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burg on the 23d day of July next. Unless one or both of the other parties declare unequivocally“ in favor of the entire suppression of the liquor traffic,”! it is earnestly hoped that every true friend of prohibition will cast his vote for the persons placed in nomination at that convention.

Under these circumstances the friends of prohibition in Maine, and in fact all over the civilized world, expect the vote will show a large majority in favor of the proposed constitutional amendment. Such a result would cheer the hearts of the friends of temperance everywhere, and would have a strong influence in helping on the cause all over the world. But on the other hand, should the measure be defeated, it would be hailed by the liquor interest as an evidence that the people of Maine, after a trial of more than a quarter of a century, had decided that prohibition was a failure. The influence of such result would be disastrous in the highest degree.

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"Don't you hear the muttering thunder, don't you see the lurid glare ?
Don't you feel the storm is gathering? Vark the stillness of the air!
'Tis the storm of prohibition coming with resistless power,
For the God of tempest's moving, and we hail the joyous hour.
Moving on the hearts and voices, on the senses of the soul
Of the people and they're marching on to victory at the poll.
Can you grasp the raging waters as they leap Niagara's fall?
Or turn back the silv'ry moonbeams scintillating on the wall?
Can you check majestic ocean riding in upon the tide?
Or the God of prohibition at whose feet the waters hide ?
No! His power is irresistless, and the van-cloud is His throne.

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Can you wonder at the muttering of the gathering storm at last?
"Tis but the crash of justice, 'tis the angel's bugle blast.

MISSION AND LECTURE WORK.

In my several reports from year to year I have urged the necessity of providing funds, by direct taxation, for the upbuilding of the Order in weak and needy jurisdictions, as well also for extending new plans and methods of work. At the session preceding the last, a tax of one-half of one cent per member was levied agreeably to the suggestions made, but the amount realized therefrom was so small as to be of little or no avail. At the last session I had the honor once more to call your attention to and urge the matter. As a further result, the tax was increased by making it one-half of one cent per member quarterly, or two cents yearly. While this amount was small (it should be increased at this session), yet it has been sufficient to fully demonstrate the practicability of the plan, and the results certainly warrant the assertion that they are highly satisfactory. I trust the fair beginning made may be persistently maintained, and the funds for this specific purpose may be largely increased from time to time until the Right Worthy Grand Lodge shall control a corps of international grand lecturers, whose specific duty it shall be to visit and aid all jurisdictions, and labor generally and directly in the interest of the cause and Order.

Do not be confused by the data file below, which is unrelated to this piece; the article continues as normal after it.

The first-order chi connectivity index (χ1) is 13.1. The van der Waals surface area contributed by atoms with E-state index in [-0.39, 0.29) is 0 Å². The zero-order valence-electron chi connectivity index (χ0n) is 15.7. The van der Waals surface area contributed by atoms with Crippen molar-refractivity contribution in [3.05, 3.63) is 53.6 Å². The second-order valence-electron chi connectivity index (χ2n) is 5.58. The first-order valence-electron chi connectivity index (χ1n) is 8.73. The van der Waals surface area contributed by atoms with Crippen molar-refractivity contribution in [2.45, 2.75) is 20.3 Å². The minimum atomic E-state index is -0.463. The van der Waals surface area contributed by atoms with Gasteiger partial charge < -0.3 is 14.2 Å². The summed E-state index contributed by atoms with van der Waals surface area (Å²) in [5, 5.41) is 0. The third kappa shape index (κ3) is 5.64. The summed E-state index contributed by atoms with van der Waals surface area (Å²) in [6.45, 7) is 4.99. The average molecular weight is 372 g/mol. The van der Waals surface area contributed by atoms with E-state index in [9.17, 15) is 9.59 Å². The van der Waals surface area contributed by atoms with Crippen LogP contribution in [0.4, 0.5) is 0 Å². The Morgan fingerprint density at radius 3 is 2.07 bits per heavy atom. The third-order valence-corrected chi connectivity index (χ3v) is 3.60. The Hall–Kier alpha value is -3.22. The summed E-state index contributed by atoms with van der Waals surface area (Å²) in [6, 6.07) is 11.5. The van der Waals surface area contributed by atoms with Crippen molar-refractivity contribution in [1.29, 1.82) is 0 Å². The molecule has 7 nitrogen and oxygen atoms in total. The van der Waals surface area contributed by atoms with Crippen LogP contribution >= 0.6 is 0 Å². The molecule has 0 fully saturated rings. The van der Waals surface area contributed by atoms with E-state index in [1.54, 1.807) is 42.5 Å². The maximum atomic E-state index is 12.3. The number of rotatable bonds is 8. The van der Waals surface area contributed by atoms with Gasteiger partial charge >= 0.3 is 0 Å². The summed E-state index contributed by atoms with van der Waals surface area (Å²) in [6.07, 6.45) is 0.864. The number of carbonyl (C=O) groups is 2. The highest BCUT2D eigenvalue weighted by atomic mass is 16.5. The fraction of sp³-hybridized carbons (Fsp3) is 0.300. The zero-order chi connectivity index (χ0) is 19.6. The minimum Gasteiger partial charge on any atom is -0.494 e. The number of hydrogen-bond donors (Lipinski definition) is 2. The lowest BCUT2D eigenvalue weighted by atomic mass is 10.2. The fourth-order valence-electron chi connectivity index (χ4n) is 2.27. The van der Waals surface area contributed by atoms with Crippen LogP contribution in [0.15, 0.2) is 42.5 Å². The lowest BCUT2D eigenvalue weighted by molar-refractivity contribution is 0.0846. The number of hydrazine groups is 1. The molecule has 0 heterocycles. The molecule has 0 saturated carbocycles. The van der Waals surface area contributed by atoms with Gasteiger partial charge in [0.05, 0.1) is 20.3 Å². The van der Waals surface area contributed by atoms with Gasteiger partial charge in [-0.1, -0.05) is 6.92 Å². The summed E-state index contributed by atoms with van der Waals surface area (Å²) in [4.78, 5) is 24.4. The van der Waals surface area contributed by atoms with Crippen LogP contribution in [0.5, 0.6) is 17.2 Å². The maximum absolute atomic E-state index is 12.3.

In no way will it be practicable to bring the Right Worthy Grand Lodge into close relations with its Subordinates; with a jurisdiction whose boundaries are co-extensive with the whole world, it is absolutely impracticable for a single representative of this body, the Right Worthy Grand Templar, to attempt personal or official visitations, as he can do so only at the expense of having the affairs of his office seriously interfered with. Our Order has become so widely extended that the office of the Right Worthy Grand Templar is necessarily and must become more and more restricted to the executive and administrative departments of the work. In the present condition of our Order, the Right Worthy Grand Templar must need always be at his post of duty, ready to advise when called upon. To do otherwise must jeopardize the harmony and prosperity of many, and more particularly the distant jurisdiction in whose cases delays are always fraught with danger. This is my earnest conviction, based upon at least three years of careful observation, during which I have been absent from my office but very few days, and scarcely ever have I been away but upon returning I have found important matters awaiting immediate attention.

At our last session it was decided to further increase the labor and responsibilities of the Right Worthy Grand Templar by placing under his direction the mission and lecture work of the Right Worthy Grand Lodge. This was undertaken, and with the assistance of the Right Worthy Grand Secretary has been carried out to the best possible advantage, considering the circumstances surrounding a new enterprise and system.

1. PRINCE EDWARD ISLAND-A contract was made with Colonel J. J. Hickman, P. R. W. G. T., to visit Prince Edward Island for the purpose of reestablishing the Order in that province. The agreement with Colonel Hickman was that he should organize at least ten subordinate lodges, institutute a Grand Lodge, and when completed to receive a compensation of $150.00, and his expenses there and return. The brother performed the difficult task assigned him in an acceptable and highly satisfactory manner, organizing eleven Subordinate Lodges with a membership of 668, and instituting the Grand Lodge of Prince Eward Island, which I am informed has ever since been and is now in a very prosperous condition.

2. NOVA SCOTIA.—Returning from Prince Edward Island, Colonel Hickman at the earnest solicitation of the G. W. S. of Nova Scotia, was directed to devote a reasonable time to the upbuilding of the latter Grand Lodge, and for which he was promised a bonus of ten dollars per Lodge for each new Lodge, instituted by him, the Grand Lodge of Nova Scotia paying for the other services. Several weeks time was thus spent by Brother Hickman during which he delivered fifteen lectures and organized four new Lodges. Many members of the “secession Order” were won over to the parent institution, and the Order generally throughout Nova Scotia was greatly benefited and strengthened as the result of this visit.

3. ONTARIO.—By order of the Executive Committee the sum of fifty dollars was allowed the Grand Lodge of Ontario out of the mission fund, and a warrant was ordered drawn for that amount, and was placed in the hands of the G. W. T. C., Bro. J. H. Flagg.